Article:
“I had great admiration for Warren … for the abolition of the death penalty and the work he’d done with our northern communities.
“Many of us felt privileged to work with him. He didn’t send us out to do things; he did those things with us. He’d set up a sandwich board outside, and sit and talk with his constituents.”

Allmand first sought to be MP for the riding of N.D.G. in 1965 and would go on to serve the riding for nine consecutive terms, retiring before the 1997 federal election.
In the 1970s, Allmand would serve as solicitor-general, Indian affairs minister and consumer affairs minister in governments led by Pierre Trudeau.
It was as solicitor-general that Allmand tabled a bill in 1976 to abolish Canada’s death penalty, a law he felt was hypocritical because Parliament had been commuting death sentences since 1962.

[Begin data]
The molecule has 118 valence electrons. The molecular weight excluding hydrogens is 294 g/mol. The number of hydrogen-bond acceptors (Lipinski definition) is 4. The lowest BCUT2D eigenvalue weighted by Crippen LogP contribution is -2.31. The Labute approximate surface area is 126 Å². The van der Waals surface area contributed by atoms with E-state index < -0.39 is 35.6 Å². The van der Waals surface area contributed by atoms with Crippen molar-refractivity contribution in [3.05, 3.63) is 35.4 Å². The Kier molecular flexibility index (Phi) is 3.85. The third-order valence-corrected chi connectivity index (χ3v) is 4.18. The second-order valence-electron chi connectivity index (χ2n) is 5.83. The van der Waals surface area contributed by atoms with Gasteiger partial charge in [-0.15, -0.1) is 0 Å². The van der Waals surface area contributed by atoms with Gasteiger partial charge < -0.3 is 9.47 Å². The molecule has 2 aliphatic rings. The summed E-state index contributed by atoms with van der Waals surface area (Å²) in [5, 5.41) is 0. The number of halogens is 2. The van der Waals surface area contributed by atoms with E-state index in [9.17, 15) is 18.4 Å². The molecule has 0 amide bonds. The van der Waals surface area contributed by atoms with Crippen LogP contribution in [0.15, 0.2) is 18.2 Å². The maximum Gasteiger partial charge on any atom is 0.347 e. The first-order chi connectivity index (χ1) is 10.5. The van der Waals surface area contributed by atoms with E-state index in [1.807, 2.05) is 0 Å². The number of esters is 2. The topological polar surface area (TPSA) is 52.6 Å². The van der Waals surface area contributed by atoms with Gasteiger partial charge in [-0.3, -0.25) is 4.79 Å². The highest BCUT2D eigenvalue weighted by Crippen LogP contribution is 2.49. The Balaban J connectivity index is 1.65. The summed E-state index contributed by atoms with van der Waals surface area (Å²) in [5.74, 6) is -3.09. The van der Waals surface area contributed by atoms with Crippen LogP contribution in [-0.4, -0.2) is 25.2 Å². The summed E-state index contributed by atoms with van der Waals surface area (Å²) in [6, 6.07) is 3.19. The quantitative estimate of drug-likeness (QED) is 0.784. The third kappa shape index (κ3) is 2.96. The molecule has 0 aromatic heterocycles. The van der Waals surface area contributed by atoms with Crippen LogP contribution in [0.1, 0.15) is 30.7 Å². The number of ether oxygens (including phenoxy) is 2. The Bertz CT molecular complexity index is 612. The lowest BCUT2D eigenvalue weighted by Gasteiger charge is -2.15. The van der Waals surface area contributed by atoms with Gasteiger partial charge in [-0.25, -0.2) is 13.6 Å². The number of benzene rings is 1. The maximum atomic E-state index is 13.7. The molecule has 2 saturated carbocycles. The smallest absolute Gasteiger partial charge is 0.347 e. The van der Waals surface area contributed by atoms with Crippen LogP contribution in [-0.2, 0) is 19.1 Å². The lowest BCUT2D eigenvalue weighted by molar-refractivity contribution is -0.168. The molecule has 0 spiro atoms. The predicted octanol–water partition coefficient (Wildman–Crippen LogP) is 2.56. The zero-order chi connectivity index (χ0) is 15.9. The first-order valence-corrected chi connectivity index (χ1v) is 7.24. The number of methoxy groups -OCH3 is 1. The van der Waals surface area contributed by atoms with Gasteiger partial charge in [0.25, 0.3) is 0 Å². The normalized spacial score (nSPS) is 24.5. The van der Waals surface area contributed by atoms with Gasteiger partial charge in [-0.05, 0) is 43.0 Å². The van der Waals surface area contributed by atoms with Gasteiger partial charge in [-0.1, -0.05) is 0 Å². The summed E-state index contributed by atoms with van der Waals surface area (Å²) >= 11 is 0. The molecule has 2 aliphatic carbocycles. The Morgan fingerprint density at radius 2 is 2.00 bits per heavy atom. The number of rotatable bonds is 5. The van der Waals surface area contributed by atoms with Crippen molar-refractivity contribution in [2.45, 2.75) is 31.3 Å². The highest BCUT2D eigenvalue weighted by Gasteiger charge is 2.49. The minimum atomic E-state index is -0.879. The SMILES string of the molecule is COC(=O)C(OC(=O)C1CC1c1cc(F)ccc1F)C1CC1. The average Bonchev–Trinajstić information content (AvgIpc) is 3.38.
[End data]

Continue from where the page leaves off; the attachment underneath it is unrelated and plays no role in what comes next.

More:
However, Allmand’s decision to vote against the Liberal government’s 1995 budget on the grounds it violated election promises saw him removed as a chairman of the Commons justice committee.
Allmand decided to retire from federal politics in 1997 and became head of the International Centre for Human Rights and Democratic Development.

“Warren was a very tough act to follow,” recalled Marlene Jennings, the former Liberal MP who succeeded Allmand in his riding. “He was a great example to me on how to be a member of Parliament who actually represents his constituents and is present and active in his riding.
“If people think I was a good MP, it’s because I had a great example to follow.”
Allmand returned to politics — as a city councillor under the banner of Tremblay in 2005 — to see the city’s charter of rights (a document he helped prepare) put into action.